Over the last years there have been more and more reports that the independence of the judiciary in Sri Lanka has been under pressure. Judges who took decisions that were not politically expedient had a difficult time. This cumulated into the dismissal in January 2013 of the Chief Justice of the Sri Lankan Supreme Court, Mrs. Bandaranayake. This dismissal was politically motivated. She was replaced by Mohan Peiris, who had very close links with the political leadership at the time. This was reason for Judges for Judges to concern ourselves with the fate of our fellow-judges in Sri Lanka. In an open letter dated January 23, 2013, signed by more than 50 (prominent) judges worldwide, including a number of Dutch judges, the International Commission of Jurists, labelled the dismissal as ‘illegal’.
Also, the International Bar Association’s Human Rights Insitute (IBAHRI), in a rapport dated March 2013, reached hard conclusions about the dismissal procedure and the independence of the Sri Lankan judiciary. Despite sustained criticism, the Sri Lankan authorities seems to take no notice. In the course of 2014 things seemed to be deadlocked. Mrs. Bandaranayake remained a citizen with no position in office, no income, while the state of the judiciary in general seemed to deteriorate (see for a selection: www.icj.org/?s=+Shirani+Bandaranayake). In October 2014 the United Nations’ Human Rights Committee in its Concluding Observations also commented critically about the dismissal of judge Bandaranayake and made the following recommendation to Sri Lanka ($5):
(a) Take concrete measures to ensure the protection of members of its judiciary from improper influences, inducements, pressures, threats or interferences, including those of the executive and/or legislature of the State party.
Currently, following elections on January 8, 2015, a turning point seems to have been reached. Newly elected president Maithripalsa Sirisena had made good governance in Sri Lanka an important issue in his election campaign, including reinforcing the parliament and the judiciary. His first acts in office prove that these were not mere words. He was sworn in, not by the aforementioned Mohan Peiris, the successor to Mrs. Bandaranayake, appointed by the previous government, but by the Supreme Court’s longest serving member. In his first week in office, he immediately spoke with the Sri Lankan Bar Association about honourably re-instating Bandaranayake and the possibilities of removing her successor, appointed by the previous government.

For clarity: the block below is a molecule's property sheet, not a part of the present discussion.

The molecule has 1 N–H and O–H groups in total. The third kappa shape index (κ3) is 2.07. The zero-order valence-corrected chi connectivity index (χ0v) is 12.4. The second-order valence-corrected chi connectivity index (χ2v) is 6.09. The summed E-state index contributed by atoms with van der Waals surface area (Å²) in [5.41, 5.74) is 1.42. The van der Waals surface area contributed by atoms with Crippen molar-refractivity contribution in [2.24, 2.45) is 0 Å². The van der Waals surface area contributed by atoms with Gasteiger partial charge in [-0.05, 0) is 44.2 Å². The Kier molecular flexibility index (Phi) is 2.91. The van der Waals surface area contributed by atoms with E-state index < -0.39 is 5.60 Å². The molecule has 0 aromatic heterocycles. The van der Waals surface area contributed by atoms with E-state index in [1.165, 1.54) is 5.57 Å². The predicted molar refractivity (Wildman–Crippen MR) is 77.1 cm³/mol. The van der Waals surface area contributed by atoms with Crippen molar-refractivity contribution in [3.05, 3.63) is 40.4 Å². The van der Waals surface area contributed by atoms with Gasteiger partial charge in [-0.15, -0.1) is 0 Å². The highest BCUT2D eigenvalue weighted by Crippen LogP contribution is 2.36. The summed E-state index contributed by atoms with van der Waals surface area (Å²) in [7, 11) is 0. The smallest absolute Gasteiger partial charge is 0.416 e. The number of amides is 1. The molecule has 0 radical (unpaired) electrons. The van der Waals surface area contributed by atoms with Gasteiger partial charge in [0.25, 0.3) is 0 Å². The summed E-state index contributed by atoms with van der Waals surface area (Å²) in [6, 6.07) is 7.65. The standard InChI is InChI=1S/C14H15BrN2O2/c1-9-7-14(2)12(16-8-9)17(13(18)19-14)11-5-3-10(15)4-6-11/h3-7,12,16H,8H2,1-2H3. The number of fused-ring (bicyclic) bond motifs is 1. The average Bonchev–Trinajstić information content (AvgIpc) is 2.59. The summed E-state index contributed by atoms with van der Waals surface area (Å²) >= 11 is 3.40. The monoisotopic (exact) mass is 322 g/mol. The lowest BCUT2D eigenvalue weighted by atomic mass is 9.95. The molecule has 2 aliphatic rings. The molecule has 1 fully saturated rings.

It was a special moment when Dr. Bandaranayake retook her position as Chief Justice on January 28, 2015. This was made possible by the current government´s message to Mohan Peris, stating that his appointment had been invalid from the beginning in light of the illegality of Dr. Bandaranayake´s dismissal. On January 29, the day after her reinstatement, Dr. Bandaranayake retired. The next day Judge Kanagasabapathy Sripavan succeeded her in office. Worth mentioning is that in an address to Parliament, the new Minister of Foreign Affairs explicitly mentioned the ICJ´s letter of January 2013, as a part of the ´international backlash´ that followed Bandaranayake´s dismissal. See the following article [www.dailynews.lk/?q=local/removal-mohan-peiris-office-chief-justice].
The ICJ wrote to us: ´Again many thanks to all judges who signed, including a large contingent of members of Judges for Judges!´
Gladly, the file on Judge Bandaranayake could be closed. Nonetheless, our colleagues who have been concerned with Sri Lanka in particular (Tom Wolters, Court of Appeal Arnhem-Leeuwarden, and Rik Boekaar and Geeske Eelsing of the Court North Netherlands) will continue to monitor the situation of the judiciary.